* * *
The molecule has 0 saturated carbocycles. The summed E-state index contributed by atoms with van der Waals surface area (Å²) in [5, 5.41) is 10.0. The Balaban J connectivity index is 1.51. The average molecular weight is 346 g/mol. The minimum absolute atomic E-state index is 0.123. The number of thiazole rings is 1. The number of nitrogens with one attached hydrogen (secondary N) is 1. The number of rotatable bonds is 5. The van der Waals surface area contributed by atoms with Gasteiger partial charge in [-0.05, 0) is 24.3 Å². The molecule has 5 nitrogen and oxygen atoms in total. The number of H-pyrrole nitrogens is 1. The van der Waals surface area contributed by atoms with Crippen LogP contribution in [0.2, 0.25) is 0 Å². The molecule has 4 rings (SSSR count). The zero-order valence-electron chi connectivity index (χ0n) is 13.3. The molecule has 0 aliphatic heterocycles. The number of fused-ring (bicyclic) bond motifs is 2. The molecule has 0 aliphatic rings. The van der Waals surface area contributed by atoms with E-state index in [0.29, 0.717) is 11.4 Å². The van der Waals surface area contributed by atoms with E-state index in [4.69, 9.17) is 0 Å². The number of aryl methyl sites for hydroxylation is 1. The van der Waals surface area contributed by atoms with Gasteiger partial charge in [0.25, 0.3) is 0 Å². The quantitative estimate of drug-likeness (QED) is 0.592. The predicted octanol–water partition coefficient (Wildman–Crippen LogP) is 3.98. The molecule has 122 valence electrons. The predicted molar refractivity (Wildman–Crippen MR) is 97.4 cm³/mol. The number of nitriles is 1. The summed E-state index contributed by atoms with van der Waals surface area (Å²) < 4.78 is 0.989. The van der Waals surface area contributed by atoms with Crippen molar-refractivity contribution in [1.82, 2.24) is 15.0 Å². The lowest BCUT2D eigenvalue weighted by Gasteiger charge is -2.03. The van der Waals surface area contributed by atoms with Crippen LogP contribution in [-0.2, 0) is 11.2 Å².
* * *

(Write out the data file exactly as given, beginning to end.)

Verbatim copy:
The molecule has 0 saturated carbocycles. The summed E-state index contributed by atoms with van der Waals surface area (Å²) in [5, 5.41) is 10.0. The Balaban J connectivity index is 1.51. The average molecular weight is 346 g/mol. The minimum absolute atomic E-state index is 0.123. The number of thiazole rings is 1. The number of nitrogens with one attached hydrogen (secondary N) is 1. The number of rotatable bonds is 5. The van der Waals surface area contributed by atoms with Gasteiger partial charge in [-0.05, 0) is 24.3 Å². The molecule has 5 nitrogen and oxygen atoms in total. The number of H-pyrrole nitrogens is 1. The van der Waals surface area contributed by atoms with Crippen LogP contribution in [0.2, 0.25) is 0 Å². The molecule has 4 rings (SSSR count). The zero-order valence-electron chi connectivity index (χ0n) is 13.3. The molecule has 0 aliphatic heterocycles. The number of fused-ring (bicyclic) bond motifs is 2. The molecule has 0 aliphatic rings. The van der Waals surface area contributed by atoms with E-state index in [0.29, 0.717) is 11.4 Å². The van der Waals surface area contributed by atoms with E-state index in [4.69, 9.17) is 0 Å². The number of aryl methyl sites for hydroxylation is 1. The van der Waals surface area contributed by atoms with Gasteiger partial charge in [0.25, 0.3) is 0 Å². The quantitative estimate of drug-likeness (QED) is 0.592. The predicted octanol–water partition coefficient (Wildman–Crippen LogP) is 3.98. The molecule has 122 valence electrons. The predicted molar refractivity (Wildman–Crippen MR) is 97.4 cm³/mol. The number of nitriles is 1. The summed E-state index contributed by atoms with van der Waals surface area (Å²) < 4.78 is 0.989. The van der Waals surface area contributed by atoms with Crippen molar-refractivity contribution in [1.82, 2.24) is 15.0 Å². The lowest BCUT2D eigenvalue weighted by Gasteiger charge is -2.03. The van der Waals surface area contributed by atoms with Crippen LogP contribution in [-0.2, 0) is 11.2 Å².